Buffalo Translational Consortium News
CTSA Clinical research facilitators provide point of contact for researchers
It now takes less than half the time for a clinical researcher in the Buffalo Translational Consortium to get Institutional Review Board (IRB) approval for a full board clinical study review than it did just a year ago. The average 80 days between submission and final approval (for studies submitted August 2014 – September 2015) has been reduced to less than 40 days (for studies submitted March – August 2016).
That brings the University at Buffalo just under the national average, but the goal of the University at Buffalo Institutional Review Board (IRB), Clinical Research Office (CRO) and Clinical and Translational Science Award (CTSA) is to do even better.
Facilitators and navigators
Several factors are responsible for the dramatic reduction in IRB turnaround times, among them implementation of Click research compliance monitoring for human studies and increased staffing and improved processes within the IRB. Another critical factor has been the efforts of Jennifer Delmerico and Jami Radtke, the CTSA’s two clinical research facilitators in the CRO. Just as the job title implies, their role is to help investigators move research projects along more quickly and efficiently.
Delmerico joined the staff in October of 2015 and Radtke joined her in the office in February of this year. They made an immediate impact on the IRB submission process when they began conducting pre-reviews of researchers’ IRB submission materials to help ensure everything’s in order before the proposal is reviewed by an administrator and then goes to committee.
An incomplete or inadequate proposal that requires modification leads to a deferral, which can hold up final approval. Submitting and resubmitting proposals also contributes to the substantial workload for members of the IRB.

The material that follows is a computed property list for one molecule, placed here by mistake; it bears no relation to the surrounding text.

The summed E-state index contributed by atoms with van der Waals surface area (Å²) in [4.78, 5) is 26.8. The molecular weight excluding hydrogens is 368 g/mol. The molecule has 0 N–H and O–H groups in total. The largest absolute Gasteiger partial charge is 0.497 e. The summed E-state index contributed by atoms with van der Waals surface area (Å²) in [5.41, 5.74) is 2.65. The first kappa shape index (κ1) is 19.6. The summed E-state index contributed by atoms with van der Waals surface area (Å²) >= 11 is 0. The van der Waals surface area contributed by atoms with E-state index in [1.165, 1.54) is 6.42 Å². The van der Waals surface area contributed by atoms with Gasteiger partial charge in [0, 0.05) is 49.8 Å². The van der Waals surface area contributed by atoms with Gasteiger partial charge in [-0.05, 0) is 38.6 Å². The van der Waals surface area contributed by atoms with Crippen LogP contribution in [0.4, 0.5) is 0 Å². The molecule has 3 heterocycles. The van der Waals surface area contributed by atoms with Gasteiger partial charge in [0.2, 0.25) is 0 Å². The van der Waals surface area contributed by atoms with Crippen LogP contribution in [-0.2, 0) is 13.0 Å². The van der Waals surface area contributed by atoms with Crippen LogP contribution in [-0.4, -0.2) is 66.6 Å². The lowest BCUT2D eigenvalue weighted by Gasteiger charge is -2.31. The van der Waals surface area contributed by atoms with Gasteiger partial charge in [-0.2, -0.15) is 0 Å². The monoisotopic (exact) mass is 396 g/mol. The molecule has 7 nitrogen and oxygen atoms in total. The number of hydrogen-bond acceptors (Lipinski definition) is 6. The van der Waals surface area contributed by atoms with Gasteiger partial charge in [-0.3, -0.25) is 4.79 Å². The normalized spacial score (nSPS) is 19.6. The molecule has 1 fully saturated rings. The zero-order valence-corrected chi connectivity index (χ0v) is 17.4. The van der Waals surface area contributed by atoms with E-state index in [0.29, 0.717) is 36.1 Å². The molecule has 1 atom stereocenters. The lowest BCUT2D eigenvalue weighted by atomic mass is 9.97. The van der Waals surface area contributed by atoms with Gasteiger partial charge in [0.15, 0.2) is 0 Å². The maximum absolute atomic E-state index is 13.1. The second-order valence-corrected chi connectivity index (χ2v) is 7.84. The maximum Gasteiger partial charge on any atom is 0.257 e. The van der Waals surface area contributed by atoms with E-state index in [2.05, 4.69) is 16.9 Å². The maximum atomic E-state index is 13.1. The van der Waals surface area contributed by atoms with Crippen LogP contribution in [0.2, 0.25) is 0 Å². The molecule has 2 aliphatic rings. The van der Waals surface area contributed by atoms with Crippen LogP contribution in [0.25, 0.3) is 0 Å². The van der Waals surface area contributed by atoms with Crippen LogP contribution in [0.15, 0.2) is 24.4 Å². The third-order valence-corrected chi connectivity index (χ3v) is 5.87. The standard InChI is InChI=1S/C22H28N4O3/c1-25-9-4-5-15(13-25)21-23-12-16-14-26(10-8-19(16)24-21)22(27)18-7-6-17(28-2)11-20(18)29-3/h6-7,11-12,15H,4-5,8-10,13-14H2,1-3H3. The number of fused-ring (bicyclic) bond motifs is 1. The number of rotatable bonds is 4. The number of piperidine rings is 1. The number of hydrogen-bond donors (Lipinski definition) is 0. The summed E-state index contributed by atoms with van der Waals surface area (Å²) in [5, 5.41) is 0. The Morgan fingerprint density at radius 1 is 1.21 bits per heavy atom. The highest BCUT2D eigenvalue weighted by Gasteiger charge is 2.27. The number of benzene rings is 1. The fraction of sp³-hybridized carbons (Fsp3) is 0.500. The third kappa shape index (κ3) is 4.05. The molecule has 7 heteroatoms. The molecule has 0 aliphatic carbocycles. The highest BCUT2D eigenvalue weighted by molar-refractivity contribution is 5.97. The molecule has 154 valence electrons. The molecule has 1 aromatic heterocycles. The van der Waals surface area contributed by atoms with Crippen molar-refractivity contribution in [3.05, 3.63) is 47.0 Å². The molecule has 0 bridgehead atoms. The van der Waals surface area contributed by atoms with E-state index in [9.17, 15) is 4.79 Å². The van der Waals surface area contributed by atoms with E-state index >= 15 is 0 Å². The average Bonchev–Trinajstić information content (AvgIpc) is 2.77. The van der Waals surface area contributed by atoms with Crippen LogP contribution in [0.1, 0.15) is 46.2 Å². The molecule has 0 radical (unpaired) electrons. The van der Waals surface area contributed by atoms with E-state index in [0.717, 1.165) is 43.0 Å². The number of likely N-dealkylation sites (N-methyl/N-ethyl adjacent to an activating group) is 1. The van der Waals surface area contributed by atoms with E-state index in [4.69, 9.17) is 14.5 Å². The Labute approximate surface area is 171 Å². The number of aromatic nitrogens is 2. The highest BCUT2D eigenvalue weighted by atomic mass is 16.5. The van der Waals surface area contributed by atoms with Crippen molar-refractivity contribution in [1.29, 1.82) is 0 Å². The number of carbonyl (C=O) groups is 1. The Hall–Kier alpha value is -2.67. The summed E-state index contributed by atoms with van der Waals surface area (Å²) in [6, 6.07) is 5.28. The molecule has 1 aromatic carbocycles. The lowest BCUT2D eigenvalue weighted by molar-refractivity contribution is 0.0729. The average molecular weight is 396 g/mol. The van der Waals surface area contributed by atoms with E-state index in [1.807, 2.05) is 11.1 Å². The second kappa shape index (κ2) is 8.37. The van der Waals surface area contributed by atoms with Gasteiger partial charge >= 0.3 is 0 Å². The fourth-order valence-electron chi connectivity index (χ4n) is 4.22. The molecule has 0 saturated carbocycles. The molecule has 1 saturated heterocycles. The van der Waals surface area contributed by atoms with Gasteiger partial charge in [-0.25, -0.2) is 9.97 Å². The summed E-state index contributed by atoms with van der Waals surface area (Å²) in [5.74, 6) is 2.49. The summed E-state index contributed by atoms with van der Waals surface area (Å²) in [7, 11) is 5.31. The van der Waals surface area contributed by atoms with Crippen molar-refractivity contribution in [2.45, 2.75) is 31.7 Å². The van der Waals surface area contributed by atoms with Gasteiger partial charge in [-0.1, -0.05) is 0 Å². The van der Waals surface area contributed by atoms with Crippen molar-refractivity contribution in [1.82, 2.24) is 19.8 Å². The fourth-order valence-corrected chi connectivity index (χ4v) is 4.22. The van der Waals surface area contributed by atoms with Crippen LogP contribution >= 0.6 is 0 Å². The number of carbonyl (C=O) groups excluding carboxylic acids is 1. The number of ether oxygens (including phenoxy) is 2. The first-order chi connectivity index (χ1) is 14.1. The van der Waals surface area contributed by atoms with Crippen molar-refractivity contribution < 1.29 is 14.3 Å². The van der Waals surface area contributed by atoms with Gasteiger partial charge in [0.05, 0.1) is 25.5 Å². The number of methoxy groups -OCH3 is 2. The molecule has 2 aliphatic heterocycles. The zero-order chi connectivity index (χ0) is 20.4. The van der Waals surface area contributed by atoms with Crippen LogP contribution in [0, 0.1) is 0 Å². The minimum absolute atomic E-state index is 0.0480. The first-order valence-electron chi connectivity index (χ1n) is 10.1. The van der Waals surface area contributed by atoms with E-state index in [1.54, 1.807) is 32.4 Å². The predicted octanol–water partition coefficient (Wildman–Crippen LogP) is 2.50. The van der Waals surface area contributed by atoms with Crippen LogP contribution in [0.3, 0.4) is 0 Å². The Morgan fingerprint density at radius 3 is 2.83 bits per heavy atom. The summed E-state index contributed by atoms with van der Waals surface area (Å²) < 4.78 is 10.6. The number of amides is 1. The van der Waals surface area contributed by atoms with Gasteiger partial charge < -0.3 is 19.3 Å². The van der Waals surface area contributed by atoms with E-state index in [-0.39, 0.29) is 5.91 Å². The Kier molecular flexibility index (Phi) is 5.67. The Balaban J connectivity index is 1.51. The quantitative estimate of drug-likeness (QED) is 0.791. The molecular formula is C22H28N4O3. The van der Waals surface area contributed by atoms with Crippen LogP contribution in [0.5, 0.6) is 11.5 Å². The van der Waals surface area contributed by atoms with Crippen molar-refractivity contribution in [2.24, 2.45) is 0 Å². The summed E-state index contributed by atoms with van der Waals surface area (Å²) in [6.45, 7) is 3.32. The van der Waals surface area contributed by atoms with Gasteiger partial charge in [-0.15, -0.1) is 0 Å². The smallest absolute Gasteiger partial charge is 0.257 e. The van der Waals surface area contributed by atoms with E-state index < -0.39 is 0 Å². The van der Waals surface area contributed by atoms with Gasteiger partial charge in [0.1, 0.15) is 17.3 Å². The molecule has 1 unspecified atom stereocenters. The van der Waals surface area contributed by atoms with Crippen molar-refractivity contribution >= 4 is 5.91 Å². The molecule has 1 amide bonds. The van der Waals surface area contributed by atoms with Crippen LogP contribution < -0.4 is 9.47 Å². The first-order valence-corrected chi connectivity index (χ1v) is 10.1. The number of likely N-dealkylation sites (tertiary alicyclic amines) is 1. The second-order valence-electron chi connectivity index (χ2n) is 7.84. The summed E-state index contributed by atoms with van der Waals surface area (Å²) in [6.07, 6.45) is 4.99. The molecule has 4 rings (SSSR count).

“They just get so many submissions,” Delmerico says. “If a PI (principal investigator) sends something in and it’s on the wrong template form the IRB committee will have to bounce it back to the PI for a modification and resubmission.” Meanwhile, progress on the research project remains on hold.
By reviewing the required documentation prior to submission the clinical research facilitator can help the investigative team avoid costly and unnecessary delays.
Conducting pre-review of IRB submission materials is an important part of their work, but it’s not all the facilitators do. They’re also navigators who are available to help steer PIs and research coordinators to the resources they need to keep their research projects moving forward. “The intention of the (CTSA) grant was for us to be the first point of contact for investigators seeking the services of the Clinical Research Office and the other CTSA cores,” says Delmerico.
If the clinical research facilitator can’t help, she will refer the PI or research coordinator to another CTSA core that can. Services available to PIs include, but are not limited to, the following:
- Biostatistics, Epidemiology and Research Design
- Community Engagement
- Education and Training
- Drug Development
- Laboratory Core Facilities
Easy access to CTSA services for researchers